Grubhub pushes back on proposal to extend food delivery fee caps into 2021
The caps — which temporarily limit the commission fees that third-party deliverers can charge restaurants — result in higher takeout costs for consumers, the food delivery giant claims. As part of the petition, Grubhub, which also owns Seamless, will be making a “significant digital ad buy,” targeting residents living in the districts of council members who support the caps, according to a spokesperson for Grubhub. The ads refer to the commission caps as “food delivery taxes” and warn customers that the caps will result in restaurant owners and food workers losing business.
The emergency legislation that caps third-party delivery fees at 20 percent originally passed in May and is set to expire on September. Last week, however, City Council members held a hearing to discuss extending that cap into 2021. At the hearing, restaurant owners and industry leaders echoed sentiments that they have been voicing for months now: Third-party delivery fees, which can account for as much as 40 percent of an order, cut into restaurants’ already slim margins at a time when restaurants are closing by the hundreds. Meanwhile, Grubhub argued that commission caps result in consumers paying more for takeout, though Grubhub did not offer evidence to support that claim. “This illegal tax not only directly and unfairly attacks Grubhub, but it raises prices on consumers, lowers orders to struggling restaurants, and slashes pay for delivery workers,” a spokesperson for Grubhub said to Eater over email.
Delivery apps have been shown to make food orders as much as 91 percent more expensive for consumers, though there’s no evidence that commission caps are connected to higher order costs.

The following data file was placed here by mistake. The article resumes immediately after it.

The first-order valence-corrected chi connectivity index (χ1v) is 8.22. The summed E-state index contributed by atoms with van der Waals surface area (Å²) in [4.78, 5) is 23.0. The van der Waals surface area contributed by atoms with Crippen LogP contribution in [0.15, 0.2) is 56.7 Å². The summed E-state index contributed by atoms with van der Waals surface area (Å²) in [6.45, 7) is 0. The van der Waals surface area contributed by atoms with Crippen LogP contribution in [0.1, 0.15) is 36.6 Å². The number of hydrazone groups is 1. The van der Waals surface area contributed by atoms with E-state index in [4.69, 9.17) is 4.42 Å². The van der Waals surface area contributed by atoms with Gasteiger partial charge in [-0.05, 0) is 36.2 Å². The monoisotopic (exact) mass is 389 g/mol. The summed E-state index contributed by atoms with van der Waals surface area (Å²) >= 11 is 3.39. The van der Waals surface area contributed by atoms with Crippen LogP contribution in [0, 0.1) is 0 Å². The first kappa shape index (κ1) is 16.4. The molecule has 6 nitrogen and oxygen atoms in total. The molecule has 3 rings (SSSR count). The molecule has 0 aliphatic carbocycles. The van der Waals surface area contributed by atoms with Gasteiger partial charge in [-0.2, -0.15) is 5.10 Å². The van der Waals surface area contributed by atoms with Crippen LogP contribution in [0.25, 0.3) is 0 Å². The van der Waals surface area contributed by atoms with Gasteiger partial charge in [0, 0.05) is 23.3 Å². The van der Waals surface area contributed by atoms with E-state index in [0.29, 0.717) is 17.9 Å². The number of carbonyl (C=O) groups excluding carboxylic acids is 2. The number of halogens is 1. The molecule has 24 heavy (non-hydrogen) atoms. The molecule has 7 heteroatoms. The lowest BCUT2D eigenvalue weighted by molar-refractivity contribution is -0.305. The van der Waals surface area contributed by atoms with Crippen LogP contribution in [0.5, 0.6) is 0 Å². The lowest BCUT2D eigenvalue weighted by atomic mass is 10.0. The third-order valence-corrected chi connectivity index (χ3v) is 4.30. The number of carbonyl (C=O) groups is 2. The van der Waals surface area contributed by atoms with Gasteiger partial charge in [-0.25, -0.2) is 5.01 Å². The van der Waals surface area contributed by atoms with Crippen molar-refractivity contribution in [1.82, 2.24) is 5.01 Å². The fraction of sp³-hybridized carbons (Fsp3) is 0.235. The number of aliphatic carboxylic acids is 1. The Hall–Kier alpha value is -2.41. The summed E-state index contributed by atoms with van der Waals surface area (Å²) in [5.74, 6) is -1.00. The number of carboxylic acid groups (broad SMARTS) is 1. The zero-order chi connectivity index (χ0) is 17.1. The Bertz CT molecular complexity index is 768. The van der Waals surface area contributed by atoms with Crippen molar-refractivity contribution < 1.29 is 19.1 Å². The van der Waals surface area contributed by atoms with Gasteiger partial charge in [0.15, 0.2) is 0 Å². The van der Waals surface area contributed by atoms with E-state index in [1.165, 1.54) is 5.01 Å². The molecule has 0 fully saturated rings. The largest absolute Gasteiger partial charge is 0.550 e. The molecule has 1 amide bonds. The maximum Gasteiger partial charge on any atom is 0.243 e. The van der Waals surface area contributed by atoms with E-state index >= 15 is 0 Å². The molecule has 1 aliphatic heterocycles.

In other news
— East Village mainstay B&H Dairy adjusted its hours and cut some of its staff this weekend due to the financial downturn from the coronavirus crisis, including Mike Tarabih, who some customers have referred to as the heart and soul of the restaurant. “Though he had been with B&H for 14 years, he was one of our most junior employees,” owners Ola and Fawzy Abdelwahed shared in a GoFundMe campaign for restaurant staff. A separate GoFundMe created for Tarabih has so far raised more than $17,000 in donations.
— The Street Vendor Project has employed roughly 30 vendors to cook and distribute meals for communities in Sunset Park and Highbridge over the next seven weeks, according to a spokesperson for the program. Each week, street vendors will receive stipends to prepare more than 500 meals for residents.
— Waroeng, a new project started by minority-owned small business owners, is hosting its first pop-up next month at Arrogant Swine in Bushwick. The September 3 pop-up will focus on Singaporean street food, including chile crab, black pepper lobster, and sambal shrimp. The $125 ticket includes two meals.
— Popular summertime beer garden Franklin Park is back open for eating, drinking, and sprawling out. This week the outdoor bar introduces a new special, as well, which includes housemade hummus, pita, and a beer for $15.
— Kyma, the Flatiron Greek restaurant with “damn near perfect appetizers,” reopens for outdoor dining on Tuesday, August 25. A live DJ will play music on Friday and Saturday evenings from 7 p.m. to 11 p.m. Reservations available.
— Bathhouse in Williamsburg has reopened for dinner and brunch with a large plant-filled patio for outdoor dining. The restaurant’s popular spa packages are apparently back on the menu, too.
— A new web series spotlights how local chefs and nonprofit leaders are adapting to the pandemic in New York City. The latest episode of “Save Restaurants, Feed Heroes” features the acclaimed chef Melba Wilson of Melba’s in Harlem.
— The newly renovated rooftop bar atop the 50 Bowery Hotel has reopened for outdoor drinking and dining.
— New Yorkers are flocking to soon-to-be-closed restaurants for final meals.